Deep within the city of Cairo, overlooking the River Nile, overlooked historical landmarks reside. Egypt’s history surpasses its future; each area within has its own story to narrate, with various monuments that preserved their identity and historic charm over the years. Being the capital city of Egypt, Cairo carries so much history to share with its residents that some gems remain unnoticed to this day. But if you look closely enough, you will find a story behind each structure in Cairo, and Al-Rhoda Island’s monuments are no exception.
To reach Al-Rhoda Island, you will have to cross the Manasterly Bridge that connects to the Nile Corniche. The bridge overlooks a stunning view of the Nile, separating the island from the rest of Cairo. Walking across the bridge, you see the Nile, with boats sailing around and greenery on both sides, casting the perfect shadow over the Nile’s reflection. You will find yourself taking a moment to breathe in the freshness of the air and admire the serenity of the view. The bridge’s construction is stunning, as it was inspired by Ottoman architecture, like the rest of the Al-Rhoda landmarks. Reaching the end of the bridge, a different set of emotions will be experienced beneath the approximately 5-metre-high wooden structure. Again, you will feel the need to pause and admire the beauty of this overwhelmingly unique structure while enjoying the playful sunlight peaking through the stripped dome at the top.
Umm Kulthum Museum
Once you’ve crossed the bridge and entered the complex, the first landmark you will find will be the Umm Kulthum Museum. The museum is an artistic and cultural beacon that preserves the iconic and incomparable singer’s legacy. The landscape around the museum is as impressive as Umm Kulthum herself; it will captivate every bit of your attention. The building itself is decorated with simplicity both inside and outside so as to focus all of the attention on the contents of the museum.
Images via urtrips.com
Right across from the museum, you will find the Manasterly Palace in all its glory, built in 1851 by Hassan Fouad Pasha al-Manasterly, then Governor of Cairo. Looking at the exterior, you will see the wooden decorative stucco patterns around the roof and how the curves of the building mould together, creating a playful appearance to this otherwise serious-looking one-storey structure. A terrace overlooking the Nile surrounds the building on the west, intersecting with another terrace towards the opposite end to integrate nature. It allows a transition between the inside and outside of the building. Inside the palace, the walls and ceilings are adorned with coloured green ornaments and bird figures, highlighting the notable influence of the Ottoman.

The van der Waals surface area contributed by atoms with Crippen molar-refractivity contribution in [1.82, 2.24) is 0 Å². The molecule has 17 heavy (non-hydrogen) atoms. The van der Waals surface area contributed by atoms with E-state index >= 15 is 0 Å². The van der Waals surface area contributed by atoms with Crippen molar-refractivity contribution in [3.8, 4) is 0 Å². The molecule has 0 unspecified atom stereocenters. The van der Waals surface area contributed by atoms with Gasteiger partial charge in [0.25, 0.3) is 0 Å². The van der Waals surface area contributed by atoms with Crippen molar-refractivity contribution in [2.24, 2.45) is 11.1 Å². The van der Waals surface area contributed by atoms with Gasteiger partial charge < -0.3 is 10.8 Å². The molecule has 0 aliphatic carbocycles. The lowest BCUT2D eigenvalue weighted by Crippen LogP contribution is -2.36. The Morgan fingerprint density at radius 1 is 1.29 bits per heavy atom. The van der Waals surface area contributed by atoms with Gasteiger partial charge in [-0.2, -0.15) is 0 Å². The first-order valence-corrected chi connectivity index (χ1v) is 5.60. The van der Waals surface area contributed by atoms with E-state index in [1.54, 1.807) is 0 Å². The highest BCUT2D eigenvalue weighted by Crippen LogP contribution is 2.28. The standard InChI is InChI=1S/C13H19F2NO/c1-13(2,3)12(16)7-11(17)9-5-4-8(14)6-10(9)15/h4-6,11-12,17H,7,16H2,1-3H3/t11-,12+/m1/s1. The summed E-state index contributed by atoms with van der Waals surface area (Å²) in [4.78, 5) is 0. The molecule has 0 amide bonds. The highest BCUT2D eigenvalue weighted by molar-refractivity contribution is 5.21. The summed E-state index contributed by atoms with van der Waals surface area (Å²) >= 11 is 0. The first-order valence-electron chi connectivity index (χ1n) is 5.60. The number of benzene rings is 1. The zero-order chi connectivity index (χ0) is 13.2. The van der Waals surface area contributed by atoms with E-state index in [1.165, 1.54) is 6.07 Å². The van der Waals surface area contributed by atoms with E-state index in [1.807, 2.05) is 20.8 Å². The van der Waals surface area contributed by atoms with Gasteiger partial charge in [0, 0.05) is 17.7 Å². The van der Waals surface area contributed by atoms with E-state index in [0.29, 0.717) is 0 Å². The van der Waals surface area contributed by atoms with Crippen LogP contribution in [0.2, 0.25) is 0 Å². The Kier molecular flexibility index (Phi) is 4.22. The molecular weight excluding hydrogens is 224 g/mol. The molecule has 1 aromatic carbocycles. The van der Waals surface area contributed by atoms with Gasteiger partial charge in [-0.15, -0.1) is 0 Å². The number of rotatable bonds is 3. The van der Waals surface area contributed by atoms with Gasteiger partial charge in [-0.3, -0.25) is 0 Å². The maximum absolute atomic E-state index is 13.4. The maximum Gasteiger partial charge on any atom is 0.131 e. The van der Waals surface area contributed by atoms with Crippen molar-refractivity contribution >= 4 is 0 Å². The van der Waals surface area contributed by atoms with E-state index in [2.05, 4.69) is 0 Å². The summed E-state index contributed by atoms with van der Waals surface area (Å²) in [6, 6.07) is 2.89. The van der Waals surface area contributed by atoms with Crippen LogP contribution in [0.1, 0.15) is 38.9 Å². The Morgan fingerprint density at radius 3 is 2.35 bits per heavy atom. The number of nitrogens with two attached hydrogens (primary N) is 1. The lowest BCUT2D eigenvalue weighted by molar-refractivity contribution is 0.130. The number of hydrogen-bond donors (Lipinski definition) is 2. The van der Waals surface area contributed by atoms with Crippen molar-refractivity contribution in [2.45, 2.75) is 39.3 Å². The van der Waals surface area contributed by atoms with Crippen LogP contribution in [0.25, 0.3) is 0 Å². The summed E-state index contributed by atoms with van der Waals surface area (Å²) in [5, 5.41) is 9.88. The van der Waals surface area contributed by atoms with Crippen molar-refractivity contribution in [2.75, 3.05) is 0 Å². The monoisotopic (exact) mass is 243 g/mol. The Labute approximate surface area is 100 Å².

Standing next to the palace is the Nilometer, a historic instrument used to calculate the water level of the Nile during the annual flooding of the river. The Nilometer is topped by a wooden conical roof inspired by Ottoman architecture. To enter the landmark, you have to climb down the stairs as the building is constructed beneath the ground, offering a whole new experience.
The interior is ornately carved with clear-storey windows adorning the conical roof, casting shadows and a hue of sunlight. Visitors can climb the stairs down while revolving around a spolia column that Egyptians used to measure the different water levels. A journey through the Nilometer will leave you captivated with each step you take.